Julie Lyles Carr: Sunday Selah

Sunday, October 23, 2011

Sunday Selah

Look at the birds of the air; they do not sow or reap or store away in barns, and yet your heavenly Father feeds them. Are you not much more valuable than they?
Matthew 6:26

I've been spending some serious quality time in my garage.

And cabinets.

And closets.

And toy room

I'm trying to clean-out and declutter.


I read all the websites and blogs dedicated to getting oneself organized. I study the IKEA catalog as if it will help me perform brain surgery. I cull, toss, sort, categorize, strategize, measure and try.

Oh, do I try.

But there's not a lot of household organization tips out there when you're managing a household of ten.

And then there's the part where I'm sentimental/creative/frugal/distracted. You know, your basic recipe for Clutter Cake.

I'll hang on to the strangest things, believing I'll one day re~purpose them. And the kicker is, I often do. Which makes it harder to toss stuff. When you actually do creatively re-use things in a new and fresh way.

Mike always says I use every part of the buffalo.

But there's also a scent of fear to some of it. Fear that I'll lose the memory the object reminds me of. Fear I'll need the item again and instead of looking like a super-prepared girl scout, I'll actually have to go hunt a new one down at the store. Fear that I'm not being a good steward. Fear that I won't be honoring the finances that went into the object.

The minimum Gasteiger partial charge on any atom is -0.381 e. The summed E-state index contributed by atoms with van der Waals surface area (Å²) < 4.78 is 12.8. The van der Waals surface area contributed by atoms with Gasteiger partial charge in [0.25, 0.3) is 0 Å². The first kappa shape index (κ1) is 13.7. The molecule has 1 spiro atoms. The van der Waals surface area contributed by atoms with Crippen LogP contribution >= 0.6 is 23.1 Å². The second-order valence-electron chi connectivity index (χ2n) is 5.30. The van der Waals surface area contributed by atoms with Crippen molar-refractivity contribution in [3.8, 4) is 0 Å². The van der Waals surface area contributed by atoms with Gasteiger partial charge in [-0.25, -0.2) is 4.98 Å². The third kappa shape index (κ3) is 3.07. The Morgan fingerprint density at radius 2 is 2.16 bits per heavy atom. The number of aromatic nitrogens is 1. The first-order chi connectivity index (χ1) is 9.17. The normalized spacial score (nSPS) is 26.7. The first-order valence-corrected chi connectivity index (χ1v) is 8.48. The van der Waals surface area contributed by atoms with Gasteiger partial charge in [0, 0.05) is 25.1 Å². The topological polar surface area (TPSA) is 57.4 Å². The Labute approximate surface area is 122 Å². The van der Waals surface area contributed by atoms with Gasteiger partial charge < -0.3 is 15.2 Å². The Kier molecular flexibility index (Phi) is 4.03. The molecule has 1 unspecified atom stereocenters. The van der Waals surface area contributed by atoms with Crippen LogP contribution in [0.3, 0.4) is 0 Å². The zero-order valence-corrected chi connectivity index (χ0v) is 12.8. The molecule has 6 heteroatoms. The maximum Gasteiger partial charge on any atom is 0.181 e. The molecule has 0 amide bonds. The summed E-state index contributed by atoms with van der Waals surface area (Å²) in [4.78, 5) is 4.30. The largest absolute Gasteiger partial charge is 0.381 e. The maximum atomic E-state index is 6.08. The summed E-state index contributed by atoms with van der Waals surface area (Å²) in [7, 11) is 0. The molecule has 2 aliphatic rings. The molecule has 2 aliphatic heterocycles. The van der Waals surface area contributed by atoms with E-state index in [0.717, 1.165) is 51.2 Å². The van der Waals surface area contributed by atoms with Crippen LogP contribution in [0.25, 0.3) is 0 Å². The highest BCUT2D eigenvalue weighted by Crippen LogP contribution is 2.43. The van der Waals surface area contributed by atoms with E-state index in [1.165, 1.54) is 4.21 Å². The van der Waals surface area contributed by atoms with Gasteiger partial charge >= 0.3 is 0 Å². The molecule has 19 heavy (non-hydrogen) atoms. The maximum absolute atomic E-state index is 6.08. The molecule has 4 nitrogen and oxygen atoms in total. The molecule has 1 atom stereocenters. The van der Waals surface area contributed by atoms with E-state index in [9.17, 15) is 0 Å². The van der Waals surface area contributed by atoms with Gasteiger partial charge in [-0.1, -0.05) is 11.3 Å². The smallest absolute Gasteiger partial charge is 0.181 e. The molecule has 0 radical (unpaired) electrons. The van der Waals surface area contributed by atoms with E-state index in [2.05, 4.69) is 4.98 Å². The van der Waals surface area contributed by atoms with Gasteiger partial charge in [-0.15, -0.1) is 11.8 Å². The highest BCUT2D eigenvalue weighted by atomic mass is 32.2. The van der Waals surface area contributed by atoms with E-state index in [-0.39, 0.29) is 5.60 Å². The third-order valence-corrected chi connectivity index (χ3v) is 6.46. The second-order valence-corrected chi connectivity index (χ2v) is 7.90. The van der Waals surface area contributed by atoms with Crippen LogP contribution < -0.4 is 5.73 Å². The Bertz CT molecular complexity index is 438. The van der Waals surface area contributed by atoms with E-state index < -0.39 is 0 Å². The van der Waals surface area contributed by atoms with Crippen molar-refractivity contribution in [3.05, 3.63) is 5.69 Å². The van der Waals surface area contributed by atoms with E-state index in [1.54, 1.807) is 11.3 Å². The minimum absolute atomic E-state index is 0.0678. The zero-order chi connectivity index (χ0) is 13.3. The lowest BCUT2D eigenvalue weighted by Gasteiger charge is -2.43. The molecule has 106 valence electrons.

Fear. Fear. Fear.

I think we often think of materialism in this country as an expression of greed. And I'm sure that's true in some cases. But when I find myself carefully boxing up and hanging on to a collection of worn-out soccer cleats in case financial times are tough when 7 or 8 of 8 is ready to play soccer and needs a pair of size 13 1/2 cleats, it's not about wanting to have the biggest worn-out soccer cleat collection in the county.

It's about fear.

That line where good stewardship and planning crosses over into not trusting that the Lord can show up with soccer cleats whenever we need them. That fear that if I don't hang onto a sentimental object, He's not keeping up with the scrapbook of my life. That fear that if I don't have the widest range of toys available to my children at any given whim, I am somehow shortchanging their childhoods, instead of trusting Him to give them exactly what they need when they need it.

So I'm continuing my decluttering. But it seems the first thing I need to toss out, not donate, not hand-down, not re-puropose, is this little tacky object called fear.


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